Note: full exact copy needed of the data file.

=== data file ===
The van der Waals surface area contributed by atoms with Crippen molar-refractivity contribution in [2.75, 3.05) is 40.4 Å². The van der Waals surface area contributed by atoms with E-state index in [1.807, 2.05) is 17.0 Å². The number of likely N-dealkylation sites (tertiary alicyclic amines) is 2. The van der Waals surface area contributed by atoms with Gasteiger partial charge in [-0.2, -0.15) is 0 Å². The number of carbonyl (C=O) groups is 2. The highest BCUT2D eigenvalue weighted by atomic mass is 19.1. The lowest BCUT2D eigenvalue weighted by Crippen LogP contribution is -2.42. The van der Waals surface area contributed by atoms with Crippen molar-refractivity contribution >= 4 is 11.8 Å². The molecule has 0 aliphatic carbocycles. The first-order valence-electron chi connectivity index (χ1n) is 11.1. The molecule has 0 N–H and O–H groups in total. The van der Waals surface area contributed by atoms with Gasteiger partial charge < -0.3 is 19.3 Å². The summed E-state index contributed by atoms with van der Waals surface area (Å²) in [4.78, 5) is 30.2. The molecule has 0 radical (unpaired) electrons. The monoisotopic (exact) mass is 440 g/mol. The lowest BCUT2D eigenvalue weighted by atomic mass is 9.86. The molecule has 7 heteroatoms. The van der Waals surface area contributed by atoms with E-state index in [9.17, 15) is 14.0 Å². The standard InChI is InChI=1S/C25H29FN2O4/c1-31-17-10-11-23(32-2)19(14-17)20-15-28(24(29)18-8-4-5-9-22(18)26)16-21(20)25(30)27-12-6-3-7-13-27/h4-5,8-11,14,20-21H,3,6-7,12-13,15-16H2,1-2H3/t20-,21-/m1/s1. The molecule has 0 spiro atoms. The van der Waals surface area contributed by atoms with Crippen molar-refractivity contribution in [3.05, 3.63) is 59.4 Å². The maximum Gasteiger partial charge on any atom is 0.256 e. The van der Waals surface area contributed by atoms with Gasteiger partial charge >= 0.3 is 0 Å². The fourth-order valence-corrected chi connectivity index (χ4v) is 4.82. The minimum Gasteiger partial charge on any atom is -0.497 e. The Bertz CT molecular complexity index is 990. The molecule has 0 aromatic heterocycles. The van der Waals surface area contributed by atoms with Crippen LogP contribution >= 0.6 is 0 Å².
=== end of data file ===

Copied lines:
The van der Waals surface area contributed by atoms with Crippen molar-refractivity contribution in [2.75, 3.05) is 40.4 Å². The van der Waals surface area contributed by atoms with E-state index in [1.807, 2.05) is 17.0 Å². The number of likely N-dealkylation sites (tertiary alicyclic amines) is 2. The van der Waals surface area contributed by atoms with Gasteiger partial charge in [-0.2, -0.15) is 0 Å². The number of carbonyl (C=O) groups is 2. The highest BCUT2D eigenvalue weighted by atomic mass is 19.1. The lowest BCUT2D eigenvalue weighted by Crippen LogP contribution is -2.42. The van der Waals surface area contributed by atoms with Crippen molar-refractivity contribution >= 4 is 11.8 Å². The molecule has 0 aliphatic carbocycles. The first-order valence-electron chi connectivity index (χ1n) is 11.1. The molecule has 0 N–H and O–H groups in total. The van der Waals surface area contributed by atoms with Gasteiger partial charge < -0.3 is 19.3 Å². The summed E-state index contributed by atoms with van der Waals surface area (Å²) in [4.78, 5) is 30.2. The molecule has 0 radical (unpaired) electrons. The monoisotopic (exact) mass is 440 g/mol. The lowest BCUT2D eigenvalue weighted by atomic mass is 9.86. The molecule has 7 heteroatoms. The van der Waals surface area contributed by atoms with E-state index in [9.17, 15) is 14.0 Å². The standard InChI is InChI=1S/C25H29FN2O4/c1-31-17-10-11-23(32-2)19(14-17)20-15-28(24(29)18-8-4-5-9-22(18)26)16-21(20)25(30)27-12-6-3-7-13-27/h4-5,8-11,14,20-21H,3,6-7,12-13,15-16H2,1-2H3/t20-,21-/m1/s1. The molecule has 0 spiro atoms. The van der Waals surface area contributed by atoms with Crippen molar-refractivity contribution in [3.05, 3.63) is 59.4 Å². The maximum Gasteiger partial charge on any atom is 0.256 e. The van der Waals surface area contributed by atoms with Gasteiger partial charge >= 0.3 is 0 Å². The fourth-order valence-corrected chi connectivity index (χ4v) is 4.82. The minimum Gasteiger partial charge on any atom is -0.497 e. The Bertz CT molecular complexity index is 990. The molecule has 0 aromatic heterocycles. The van der Waals surface area contributed by atoms with Crippen LogP contribution >= 0.6 is 0 Å².